This public-private initiative has investments worth 100m [euro] over a five-year-period. "We'll produce our first Gabonese sardines in the coming months," Himmunt Jugduth, general Manager of Tropical Holdings, told African Business. Tropical Holdings will supply mainly the local and the regional market, with an option for export in the long term.

Gabon's Economy Minister, Christophe Mba, wants to hook up the very rich natural resources of his country with the business acumen of Mauritius. "There exist many similarities between our two countries: a small population, freedom of enterprise, big opening on the sea and the world and potential in tourism," he said.

Three years ago, Gabon initiated reforms of its economy to lay the foundation of sustainable development. "We now have an industrialisation strategy, a new mining code, a forest code and a general code of taxes that give a better visibility to potential investors," Mba underlined.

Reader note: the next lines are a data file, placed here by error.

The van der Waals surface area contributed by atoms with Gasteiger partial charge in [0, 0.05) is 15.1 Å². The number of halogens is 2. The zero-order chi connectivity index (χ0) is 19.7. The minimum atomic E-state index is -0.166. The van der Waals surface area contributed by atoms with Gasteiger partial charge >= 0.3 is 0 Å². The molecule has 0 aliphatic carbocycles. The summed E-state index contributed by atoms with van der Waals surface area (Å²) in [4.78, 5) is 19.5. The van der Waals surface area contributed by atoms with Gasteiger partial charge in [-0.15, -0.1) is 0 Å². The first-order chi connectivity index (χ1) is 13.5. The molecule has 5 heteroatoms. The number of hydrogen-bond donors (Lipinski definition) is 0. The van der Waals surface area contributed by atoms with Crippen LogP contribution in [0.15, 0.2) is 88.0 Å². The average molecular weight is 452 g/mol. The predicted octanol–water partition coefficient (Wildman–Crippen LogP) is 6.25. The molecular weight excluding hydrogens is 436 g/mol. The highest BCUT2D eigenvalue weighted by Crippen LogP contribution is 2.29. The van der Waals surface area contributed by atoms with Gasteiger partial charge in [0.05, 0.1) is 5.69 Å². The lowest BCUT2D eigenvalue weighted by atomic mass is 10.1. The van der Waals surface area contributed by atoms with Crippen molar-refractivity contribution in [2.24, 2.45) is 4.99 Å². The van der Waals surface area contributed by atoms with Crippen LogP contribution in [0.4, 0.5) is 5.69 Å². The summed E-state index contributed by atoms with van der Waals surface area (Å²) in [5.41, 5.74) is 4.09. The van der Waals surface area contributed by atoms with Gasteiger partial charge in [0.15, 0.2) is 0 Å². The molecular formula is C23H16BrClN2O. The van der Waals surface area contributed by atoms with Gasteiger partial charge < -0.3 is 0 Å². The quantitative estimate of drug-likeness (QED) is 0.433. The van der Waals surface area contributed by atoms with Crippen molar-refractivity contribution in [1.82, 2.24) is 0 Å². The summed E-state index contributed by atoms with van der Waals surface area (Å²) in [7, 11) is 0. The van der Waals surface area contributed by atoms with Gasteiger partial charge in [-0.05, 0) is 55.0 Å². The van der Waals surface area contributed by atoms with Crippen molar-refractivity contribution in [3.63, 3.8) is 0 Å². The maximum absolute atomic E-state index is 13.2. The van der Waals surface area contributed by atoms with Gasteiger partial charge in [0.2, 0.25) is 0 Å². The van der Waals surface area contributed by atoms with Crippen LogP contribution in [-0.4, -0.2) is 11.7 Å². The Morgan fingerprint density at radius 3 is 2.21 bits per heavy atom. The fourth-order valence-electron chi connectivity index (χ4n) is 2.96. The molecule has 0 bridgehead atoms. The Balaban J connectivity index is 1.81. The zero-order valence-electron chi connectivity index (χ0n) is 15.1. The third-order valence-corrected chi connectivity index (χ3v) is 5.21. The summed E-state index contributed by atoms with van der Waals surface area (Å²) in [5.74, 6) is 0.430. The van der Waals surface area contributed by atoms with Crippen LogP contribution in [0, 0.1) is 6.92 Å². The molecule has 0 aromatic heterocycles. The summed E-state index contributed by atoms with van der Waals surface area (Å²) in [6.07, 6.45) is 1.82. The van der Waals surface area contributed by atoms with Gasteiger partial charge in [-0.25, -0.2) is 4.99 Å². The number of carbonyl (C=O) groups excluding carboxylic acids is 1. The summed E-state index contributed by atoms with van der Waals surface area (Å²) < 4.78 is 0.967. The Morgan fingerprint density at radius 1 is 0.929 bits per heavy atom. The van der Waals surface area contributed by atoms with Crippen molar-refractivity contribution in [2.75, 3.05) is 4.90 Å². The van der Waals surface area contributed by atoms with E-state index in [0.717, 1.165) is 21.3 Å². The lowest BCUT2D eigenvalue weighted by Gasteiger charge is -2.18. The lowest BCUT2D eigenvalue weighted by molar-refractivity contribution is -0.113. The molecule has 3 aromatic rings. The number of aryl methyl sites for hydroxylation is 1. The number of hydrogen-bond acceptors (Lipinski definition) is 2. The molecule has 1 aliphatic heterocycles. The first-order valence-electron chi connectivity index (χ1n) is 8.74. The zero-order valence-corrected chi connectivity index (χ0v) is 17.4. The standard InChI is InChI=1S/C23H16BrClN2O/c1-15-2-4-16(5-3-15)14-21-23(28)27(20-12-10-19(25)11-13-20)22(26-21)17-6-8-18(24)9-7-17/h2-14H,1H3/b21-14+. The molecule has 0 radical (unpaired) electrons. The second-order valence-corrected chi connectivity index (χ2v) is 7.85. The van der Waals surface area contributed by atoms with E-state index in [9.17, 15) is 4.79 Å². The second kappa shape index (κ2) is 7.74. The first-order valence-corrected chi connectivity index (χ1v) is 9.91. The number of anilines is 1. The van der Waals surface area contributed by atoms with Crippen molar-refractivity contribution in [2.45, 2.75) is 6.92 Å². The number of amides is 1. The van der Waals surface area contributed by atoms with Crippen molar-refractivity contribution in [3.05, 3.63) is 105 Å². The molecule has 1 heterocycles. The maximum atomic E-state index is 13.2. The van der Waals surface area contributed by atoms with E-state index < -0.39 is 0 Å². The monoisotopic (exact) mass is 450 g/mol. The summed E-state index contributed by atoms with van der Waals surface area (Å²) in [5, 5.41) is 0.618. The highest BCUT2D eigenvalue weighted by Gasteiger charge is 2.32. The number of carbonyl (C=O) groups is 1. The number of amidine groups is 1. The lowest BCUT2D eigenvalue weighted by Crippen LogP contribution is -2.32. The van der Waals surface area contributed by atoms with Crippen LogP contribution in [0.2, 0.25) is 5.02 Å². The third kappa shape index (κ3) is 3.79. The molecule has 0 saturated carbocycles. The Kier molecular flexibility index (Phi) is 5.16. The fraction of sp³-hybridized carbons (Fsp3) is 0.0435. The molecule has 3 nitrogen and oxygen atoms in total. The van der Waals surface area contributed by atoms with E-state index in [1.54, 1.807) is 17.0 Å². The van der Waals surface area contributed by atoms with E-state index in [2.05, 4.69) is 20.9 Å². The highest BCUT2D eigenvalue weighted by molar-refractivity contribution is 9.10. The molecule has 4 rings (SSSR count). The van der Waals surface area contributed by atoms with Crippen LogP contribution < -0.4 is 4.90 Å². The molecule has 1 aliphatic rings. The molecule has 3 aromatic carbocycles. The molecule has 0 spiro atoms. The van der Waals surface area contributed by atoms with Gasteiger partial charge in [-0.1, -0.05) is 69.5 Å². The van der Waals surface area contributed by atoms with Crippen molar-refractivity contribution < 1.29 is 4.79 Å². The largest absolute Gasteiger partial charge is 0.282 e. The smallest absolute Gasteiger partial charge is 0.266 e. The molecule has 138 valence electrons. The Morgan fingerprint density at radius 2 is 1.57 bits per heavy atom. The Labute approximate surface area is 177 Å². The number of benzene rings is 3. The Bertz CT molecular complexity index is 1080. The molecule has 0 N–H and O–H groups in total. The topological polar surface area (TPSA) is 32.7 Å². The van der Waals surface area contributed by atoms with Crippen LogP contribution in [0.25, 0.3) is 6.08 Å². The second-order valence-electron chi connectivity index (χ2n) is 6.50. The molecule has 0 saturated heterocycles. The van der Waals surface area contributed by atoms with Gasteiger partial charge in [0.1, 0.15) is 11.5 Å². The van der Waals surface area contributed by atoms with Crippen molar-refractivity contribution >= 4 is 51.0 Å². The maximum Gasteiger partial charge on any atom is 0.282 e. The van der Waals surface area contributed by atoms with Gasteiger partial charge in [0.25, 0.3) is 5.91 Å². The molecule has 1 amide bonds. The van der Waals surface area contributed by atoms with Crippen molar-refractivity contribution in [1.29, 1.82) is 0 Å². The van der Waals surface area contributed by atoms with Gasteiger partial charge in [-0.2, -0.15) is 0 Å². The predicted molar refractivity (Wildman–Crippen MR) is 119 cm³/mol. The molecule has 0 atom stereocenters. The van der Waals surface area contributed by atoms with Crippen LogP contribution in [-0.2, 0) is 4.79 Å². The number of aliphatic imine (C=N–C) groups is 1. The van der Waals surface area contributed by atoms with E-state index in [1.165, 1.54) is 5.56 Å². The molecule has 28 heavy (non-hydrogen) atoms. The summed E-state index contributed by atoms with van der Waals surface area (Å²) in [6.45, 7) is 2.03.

In Port-Louis, Ken Poonoosamy, executive director of the Board of Investment (BOI), believes the success of IBL will encourage Mauritian investors to look towards Gabon for growth and diversification of the island's economic sectors. However, he acknowledged that "there is a real lack of business information on African countries in Mauritius though we believe the continent is the next frontier for growth ... The African continent is 54 countries, each with its own specificities. We should go where there are similarities with Mauritius. Gabon is one such country. Once you get established, the sky is the limit," he emphasises. From Libreville, looking towards Cameroon, Nigeria and Congo will be easier for Mauritian entrepreneurs.

Gabon has welcomed investments into its untapped forests, banking, tourism and agro-industries, ICT, trade and distribution, fishing, textile, property development and medical services. A match well made?
COPYRIGHT 2014 IC Publications Ltd.
No portion of this article can be reproduced without the express written permission from the copyright holder.
Copyright 2014 Gale, Cengage Learning. All rights reserved.

Article Details
Printer friendly Cite/link Email Feedback
Title Annotation:COUNTRYFILE: Mauritius
Comment:How to turn waste into plastic.(COUNTRYFILE: Mauritius)
Author:Ackbarally, Nasseem
Publication:African Business
Geographic Code:6MAUI
Date:Jul 1, 2014
Words:1171
Previous Article:A place in the sun.
Next Article:Gaia rights: a view of life.
Topics:

Terms of use | Privacy policy | Copyright © 2020 Farlex, Inc. | Feedback | For webmasters